January 2010

Live Review: Chalkers Pub

January 29, 2010

in Press

by Paul J. Youngman, jazzreview.ca, January 29, 2010

Fern Lindzon is a Canadian pianist and a vocalist. She exhibits equally accomplished talents on both instruments. I managed to catch her at Chalkers Pub in midtown Toronto, a great up and coming jazz club that has played host to some fantastic jazz folk including vocalist Sheila Jordan. As I walked up the stairs to the 2nd story pub housing the jazz club, billiards room and large outdoor patio – I heard an enchanting melody, “Never Never Land” performed as an instrumental jazz version. Ms. Lindzon led her band, made up of Mike Murley (saxophone), Michael McClennan (acoustic bass) and Joel Haynes on drums through a fun arrangement, giving this old show tune a swinging contemporary jazz groove.

Ms. Lindzon explained the origins of “Where Do You Start” a jazz standard with lyrics by Allan and Marilyn Bergman and music by Johnny Mandell. The song made famous as a traditional show tune was sang by Lindzon with a smooth alto tone, she performed the song with a Broadway style of phrasing.

On the classic “Estate,” Mike Murley played in a muscular style, coaxing the muffled tones of a Latin groove from his horn. Fern Lindzon played piano in a spacious melodic style and provided vocal phrasing with grand sustain and beautiful clear notes cascading from one to the next.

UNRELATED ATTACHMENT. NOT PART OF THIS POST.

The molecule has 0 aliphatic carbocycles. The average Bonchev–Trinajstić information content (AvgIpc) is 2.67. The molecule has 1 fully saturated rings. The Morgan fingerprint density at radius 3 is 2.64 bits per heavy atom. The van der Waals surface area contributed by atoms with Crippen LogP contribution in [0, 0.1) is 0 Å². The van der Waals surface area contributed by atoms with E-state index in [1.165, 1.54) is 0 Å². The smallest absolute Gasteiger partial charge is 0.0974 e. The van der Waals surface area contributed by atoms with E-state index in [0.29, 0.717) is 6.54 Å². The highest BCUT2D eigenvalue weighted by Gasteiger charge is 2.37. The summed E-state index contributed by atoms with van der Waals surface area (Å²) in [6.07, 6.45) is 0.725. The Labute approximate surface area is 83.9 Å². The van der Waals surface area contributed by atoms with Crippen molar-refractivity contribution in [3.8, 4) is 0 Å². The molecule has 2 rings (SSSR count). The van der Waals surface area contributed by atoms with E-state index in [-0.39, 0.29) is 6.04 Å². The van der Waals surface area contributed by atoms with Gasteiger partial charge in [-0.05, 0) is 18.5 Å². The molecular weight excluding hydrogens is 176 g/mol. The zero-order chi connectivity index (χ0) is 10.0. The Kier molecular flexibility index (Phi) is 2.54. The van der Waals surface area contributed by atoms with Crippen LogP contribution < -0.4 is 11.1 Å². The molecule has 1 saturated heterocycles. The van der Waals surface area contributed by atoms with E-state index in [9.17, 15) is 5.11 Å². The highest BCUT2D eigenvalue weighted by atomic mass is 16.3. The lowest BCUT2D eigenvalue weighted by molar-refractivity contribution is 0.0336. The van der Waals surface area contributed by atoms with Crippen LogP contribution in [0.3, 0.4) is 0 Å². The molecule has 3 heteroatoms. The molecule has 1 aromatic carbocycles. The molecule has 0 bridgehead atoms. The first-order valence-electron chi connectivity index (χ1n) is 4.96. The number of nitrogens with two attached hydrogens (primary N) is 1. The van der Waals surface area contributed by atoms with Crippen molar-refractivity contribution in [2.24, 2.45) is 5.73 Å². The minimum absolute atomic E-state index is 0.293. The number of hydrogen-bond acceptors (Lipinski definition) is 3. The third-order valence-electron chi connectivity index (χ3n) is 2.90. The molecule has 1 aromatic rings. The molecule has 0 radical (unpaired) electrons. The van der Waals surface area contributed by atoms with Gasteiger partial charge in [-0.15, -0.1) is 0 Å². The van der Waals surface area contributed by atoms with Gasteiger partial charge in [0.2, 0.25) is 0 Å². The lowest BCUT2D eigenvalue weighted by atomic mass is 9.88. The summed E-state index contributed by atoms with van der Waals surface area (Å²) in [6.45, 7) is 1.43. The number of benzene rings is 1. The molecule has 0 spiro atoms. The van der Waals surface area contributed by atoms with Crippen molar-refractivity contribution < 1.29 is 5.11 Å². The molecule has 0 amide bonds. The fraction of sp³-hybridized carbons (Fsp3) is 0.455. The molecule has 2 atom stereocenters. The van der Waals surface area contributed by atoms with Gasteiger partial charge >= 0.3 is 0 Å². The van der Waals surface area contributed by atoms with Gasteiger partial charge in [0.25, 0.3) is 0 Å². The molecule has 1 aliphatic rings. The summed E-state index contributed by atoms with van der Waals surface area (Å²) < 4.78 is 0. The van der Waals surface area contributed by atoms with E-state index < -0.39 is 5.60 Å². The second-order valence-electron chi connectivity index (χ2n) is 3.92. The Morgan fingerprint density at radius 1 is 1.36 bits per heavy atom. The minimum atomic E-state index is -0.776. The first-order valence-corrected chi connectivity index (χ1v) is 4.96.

The band performed many of the songs from Ms. Lindzon’s 2008 Independent release, Moments Like These, her debut recording that features duet performances with Don Thompson, Reg Swagger and George Koller. Including the aforementioned tunes, they also covered, “Let Yourself Go” and “Re’i”, an interesting and exciting song that Lindzon sang in Hebrew.

They also performed Jobim’s “Two Kites”. And a song entitled “Donna Donna,” a traditional Klezmer song dedicated this night to Maria Schneider, also in performance this evening as part of the Toronto Jazz Festival. A Norma Winstone song, “Distance”. “Laurel” was a chance for Mike Murley to play soprano sax, a distinctive voice always a pleasure to listen to. “Let Yourself Go”, a great tune to let go on – as the whole band romps through the tune with serious energy and wild dynamics. There were some great solos on this song.

Bringing the show to a close on some common ground – the band played Cole Porters, “Lets Do It” what a great way to end a show. I’ll be looking forward to hearing Ms. Lindzon again. I have her CD, Moments Like These – so no better time then now.